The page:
Amesbury is a good rental area particularly with the Army resettling over 5,000 troops back from Germany. Rental potential of £925-950 giving a healthy return of over 4.6% on your investment. Capital growth has also been resonable in the area being just under 10% in the last year for Wiltshire.
I first posted this a week ago when it was first reduced. Connells have since reduced again by a further £5k and hence bringing up the yield just above 5%! Give them a ring and arrange a viewing, I would imagine the seller is keen to sell.
Jordans are offereing this lovely 3 bed property, with a garage for £289,950. At the asking price its going to be around a 4% yield which is a little low, however near offers are invited. With shrewed negotiating this could be worth a look. Similar properties in the same area last fetched £245,000 in 2014 so alowing for 10-12% increases I would look at £270,000 upwards. Happy Xmas!
Well, hasn’t 2016 been eventful. The ups and downs of Brexit, the Queen’s 90th, Andy Murray winning Wimbledon, Trump, Bake Off to Channel 4 and something close to the hearts of every buy to let landlord and homeowner in Salisbury … the Salisbury property market.
So, let’s look at the headlines for the Salisbury property market…
In the last month, Salisbury property values rose by 2.03%, leaving them, year on year 10.4% higher, whilst interestingly, Salisbury asking prices are down 0.9% month on month. All three statistics go to show the Salisbury property market has recovered well after the summer lull, which was worsened by the uncertainty surrounding the EU vote back in June. Irrespective of all the issues, the average value of a Salisbury home now stands at £359,400.
Generally, Salisbury asking prices continue to hold up well, as asking prices are 5.7% higher year on year. At this time of year, asking prices tend to drop on the run up to Christmas and locally, they have dropped by 0.9% this month (November 2016), although this compares well with last year’s drop in Salisbury asking prices, as we saw asking prices drop by 2.3% in November 2015. Continue reading
Recently reduced by Connells, this property could make quite a resonable BTL yield of 4.6% gross. We last let one of these flats for £750 so you would probably get in the region of £775/795 making the yield edge ever closer towards the magic 5%.
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A good BTL property close to Salisbury City Centre. We rent one of these at £1000 pcm so representing a 4% yield. I appreciate this isn’t massive but if you factor in the capital growth, £220000 in 2012 to £299950 in 2016. 4 years £80k, that’s 36%! If you had invested the minimum 25% deposit (£55k), then it would have grown to £135k that’s a 145% increase – obviously subject to tax, but non the less an excellent return.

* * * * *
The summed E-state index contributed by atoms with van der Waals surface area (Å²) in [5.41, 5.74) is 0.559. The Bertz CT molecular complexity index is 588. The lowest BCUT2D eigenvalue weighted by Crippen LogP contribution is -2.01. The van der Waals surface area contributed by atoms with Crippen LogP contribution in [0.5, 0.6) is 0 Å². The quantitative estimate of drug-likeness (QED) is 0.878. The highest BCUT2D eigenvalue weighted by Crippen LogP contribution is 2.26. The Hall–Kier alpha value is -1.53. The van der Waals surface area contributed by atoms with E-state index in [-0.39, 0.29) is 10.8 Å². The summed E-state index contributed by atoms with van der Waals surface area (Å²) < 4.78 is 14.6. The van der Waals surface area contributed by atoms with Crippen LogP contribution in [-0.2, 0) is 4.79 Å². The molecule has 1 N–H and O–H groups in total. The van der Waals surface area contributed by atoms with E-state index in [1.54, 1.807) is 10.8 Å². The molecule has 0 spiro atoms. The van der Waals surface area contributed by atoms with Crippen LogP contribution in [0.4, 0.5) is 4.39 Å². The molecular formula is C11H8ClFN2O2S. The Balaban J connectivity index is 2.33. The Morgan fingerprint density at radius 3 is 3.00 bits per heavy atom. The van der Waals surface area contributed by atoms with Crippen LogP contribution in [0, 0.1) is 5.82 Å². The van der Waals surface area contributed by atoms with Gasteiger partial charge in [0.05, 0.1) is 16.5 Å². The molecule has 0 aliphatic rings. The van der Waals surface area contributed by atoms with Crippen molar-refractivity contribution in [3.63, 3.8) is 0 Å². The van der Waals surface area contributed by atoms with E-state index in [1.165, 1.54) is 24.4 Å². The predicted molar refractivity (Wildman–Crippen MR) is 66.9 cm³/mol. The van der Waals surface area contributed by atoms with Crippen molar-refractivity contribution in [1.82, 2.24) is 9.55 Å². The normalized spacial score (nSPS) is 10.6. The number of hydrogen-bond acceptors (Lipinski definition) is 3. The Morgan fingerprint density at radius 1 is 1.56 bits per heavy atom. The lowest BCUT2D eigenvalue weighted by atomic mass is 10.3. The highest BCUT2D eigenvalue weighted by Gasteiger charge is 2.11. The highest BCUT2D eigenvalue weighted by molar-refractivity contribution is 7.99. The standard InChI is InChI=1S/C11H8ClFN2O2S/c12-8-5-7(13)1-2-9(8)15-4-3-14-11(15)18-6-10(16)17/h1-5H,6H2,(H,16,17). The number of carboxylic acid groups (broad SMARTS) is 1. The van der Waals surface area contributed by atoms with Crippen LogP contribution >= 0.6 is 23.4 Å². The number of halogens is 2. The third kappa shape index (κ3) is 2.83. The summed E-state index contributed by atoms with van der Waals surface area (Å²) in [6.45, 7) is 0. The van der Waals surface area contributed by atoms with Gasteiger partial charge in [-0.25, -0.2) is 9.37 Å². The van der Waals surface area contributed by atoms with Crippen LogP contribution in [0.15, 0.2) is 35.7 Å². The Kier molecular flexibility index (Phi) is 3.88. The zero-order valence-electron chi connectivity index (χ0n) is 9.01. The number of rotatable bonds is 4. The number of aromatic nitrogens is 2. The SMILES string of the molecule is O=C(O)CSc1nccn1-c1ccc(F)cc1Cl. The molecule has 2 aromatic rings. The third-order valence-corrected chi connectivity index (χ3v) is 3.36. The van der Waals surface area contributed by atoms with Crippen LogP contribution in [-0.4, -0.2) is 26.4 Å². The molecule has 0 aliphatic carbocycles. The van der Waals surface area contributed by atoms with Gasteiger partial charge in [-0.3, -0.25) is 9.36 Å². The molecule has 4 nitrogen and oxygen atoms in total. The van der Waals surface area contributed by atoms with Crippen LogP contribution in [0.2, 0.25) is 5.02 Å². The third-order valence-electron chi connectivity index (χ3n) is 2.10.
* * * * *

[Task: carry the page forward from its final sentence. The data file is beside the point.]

The semi-detached house with its bay windows and net curtains has long been ridiculed as an emblem of safe, lacklustre and desperately uncool suburban life; the homes of the likes of Hyacinth Bucket in Keeping up Appearances and more latterly Alan Partridge – but they could have the last laugh – having enjoyed one of the highest price growths of any property type in Salisbury, up by an average 425% increase in the last twenty years.
The semi can now laugh in the face of its posher detached counterpart, which saw a rise of only 269% in the same 20-year period. Looking at smaller properties, flats/apartments did much better at 455%, whilst terraced houses only rose 355% (although they were starting from a lower base and demand from buy to let landlords has had a big part in driving the values on that type of house (i.e. the price a buy to let landlord is prepared to pay is driven by the rent the landlord can achieve).
In 1996 the average value of a Salisbury semi stood at £65,400,
today it stands at £343,400
Such is the attractiveness of semis, which are cheaper than detached houses but have most of the same benefits for families. Semi-detached houses were built in their hundreds of thousands by the Victorians and Edwardians between the wars and through to the present day. Interestingly in the late 19th Century and early 20th century – they often weren’t referred to as semi-detached – but as villas! Continue reading
This beautifully presented property has just come to the market with Fox and Sons (Fordingbridge). Its a spacious, newly decorated and well maintained property judging by the photographs.
Although a very popular village, surprisingly nothing much has come to the market in this area over the past year however 23 Downlands Close, 9 Downlands Close and finally 10 Downlands Close are the most recent. The first 2 sold for £230,000 in December 2015 and £225,000 in September 2015 respectively with number 10 selling slightly earlier for £238,000 in May 2015. Whilst all similar properties (at similar prices) I’m a little perplexed that the asking price appears to have increased by 21%+ in a just a year.
House prices in Wiltshire have done pretty well recently and have risen by 6.91% (annual rise – October 2016) suggesting that this particular house should be worth around £246,000. Don’t take my word for it, have a look at these Downlands Close prices for the last 2 years and see what conclusion you reach.
Marketed by Carter & May this house is appears pretty good value, there are not many places you can get a 3 bed for under £200,000! If you are looking for a BTL then it would also rent for around £900-925 pcm giving a reasonable 5.5% yield which is exceptional. If you want to discuss this or any other property, why not give me a ring 01722 414141 or email me a link.
Another absolutely ‘to die for’ house in the centre of Salisbury. Not quite a stones throw from the Cathedral but very close. What’s not to like if you can afford the £1,550,000 price tag from Middleton & Major?